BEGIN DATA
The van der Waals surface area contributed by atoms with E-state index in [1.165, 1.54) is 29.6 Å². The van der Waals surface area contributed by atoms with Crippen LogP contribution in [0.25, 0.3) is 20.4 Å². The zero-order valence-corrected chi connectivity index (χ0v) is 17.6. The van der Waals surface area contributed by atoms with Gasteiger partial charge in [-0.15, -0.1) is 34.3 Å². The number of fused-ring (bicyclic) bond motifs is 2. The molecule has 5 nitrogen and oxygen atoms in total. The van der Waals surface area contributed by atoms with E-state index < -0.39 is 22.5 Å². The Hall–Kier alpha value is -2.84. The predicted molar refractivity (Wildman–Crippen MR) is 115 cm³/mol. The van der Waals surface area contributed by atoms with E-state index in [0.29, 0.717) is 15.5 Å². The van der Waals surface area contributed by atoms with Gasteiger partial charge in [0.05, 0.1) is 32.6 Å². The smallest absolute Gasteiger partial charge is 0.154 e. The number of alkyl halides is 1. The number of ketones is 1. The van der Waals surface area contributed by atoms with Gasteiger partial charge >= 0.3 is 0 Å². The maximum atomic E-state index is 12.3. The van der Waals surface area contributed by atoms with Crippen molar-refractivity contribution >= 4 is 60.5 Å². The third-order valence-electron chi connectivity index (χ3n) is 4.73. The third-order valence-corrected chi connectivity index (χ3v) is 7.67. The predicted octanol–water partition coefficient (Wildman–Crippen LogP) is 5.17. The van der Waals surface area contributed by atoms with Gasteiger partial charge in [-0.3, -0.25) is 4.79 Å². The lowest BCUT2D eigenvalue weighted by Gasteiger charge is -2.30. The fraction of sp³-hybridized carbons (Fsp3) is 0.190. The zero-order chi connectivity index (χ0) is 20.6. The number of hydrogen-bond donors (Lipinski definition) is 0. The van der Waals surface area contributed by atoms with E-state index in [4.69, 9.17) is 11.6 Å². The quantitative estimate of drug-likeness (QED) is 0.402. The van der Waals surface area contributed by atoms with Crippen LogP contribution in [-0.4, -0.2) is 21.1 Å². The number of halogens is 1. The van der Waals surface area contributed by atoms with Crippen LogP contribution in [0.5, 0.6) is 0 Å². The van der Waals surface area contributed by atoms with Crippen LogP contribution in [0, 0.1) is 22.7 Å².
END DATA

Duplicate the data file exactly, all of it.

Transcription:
The van der Waals surface area contributed by atoms with E-state index in [1.165, 1.54) is 29.6 Å². The van der Waals surface area contributed by atoms with Crippen LogP contribution in [0.25, 0.3) is 20.4 Å². The zero-order valence-corrected chi connectivity index (χ0v) is 17.6. The van der Waals surface area contributed by atoms with Gasteiger partial charge in [-0.15, -0.1) is 34.3 Å². The number of fused-ring (bicyclic) bond motifs is 2. The molecule has 5 nitrogen and oxygen atoms in total. The van der Waals surface area contributed by atoms with E-state index < -0.39 is 22.5 Å². The Hall–Kier alpha value is -2.84. The predicted molar refractivity (Wildman–Crippen MR) is 115 cm³/mol. The van der Waals surface area contributed by atoms with E-state index in [0.29, 0.717) is 15.5 Å². The van der Waals surface area contributed by atoms with Gasteiger partial charge in [0.05, 0.1) is 32.6 Å². The smallest absolute Gasteiger partial charge is 0.154 e. The number of alkyl halides is 1. The number of ketones is 1. The van der Waals surface area contributed by atoms with Gasteiger partial charge >= 0.3 is 0 Å². The maximum atomic E-state index is 12.3. The van der Waals surface area contributed by atoms with Crippen molar-refractivity contribution >= 4 is 60.5 Å². The third-order valence-electron chi connectivity index (χ3n) is 4.73. The third-order valence-corrected chi connectivity index (χ3v) is 7.67. The predicted octanol–water partition coefficient (Wildman–Crippen LogP) is 5.17. The van der Waals surface area contributed by atoms with Gasteiger partial charge in [-0.3, -0.25) is 4.79 Å². The lowest BCUT2D eigenvalue weighted by Gasteiger charge is -2.30. The fraction of sp³-hybridized carbons (Fsp3) is 0.190. The zero-order chi connectivity index (χ0) is 20.6. The number of hydrogen-bond donors (Lipinski definition) is 0. The van der Waals surface area contributed by atoms with E-state index in [4.69, 9.17) is 11.6 Å². The quantitative estimate of drug-likeness (QED) is 0.402. The van der Waals surface area contributed by atoms with Crippen LogP contribution in [-0.4, -0.2) is 21.1 Å². The number of halogens is 1. The van der Waals surface area contributed by atoms with Crippen LogP contribution in [0.5, 0.6) is 0 Å². The van der Waals surface area contributed by atoms with Crippen LogP contribution in [0, 0.1) is 22.7 Å².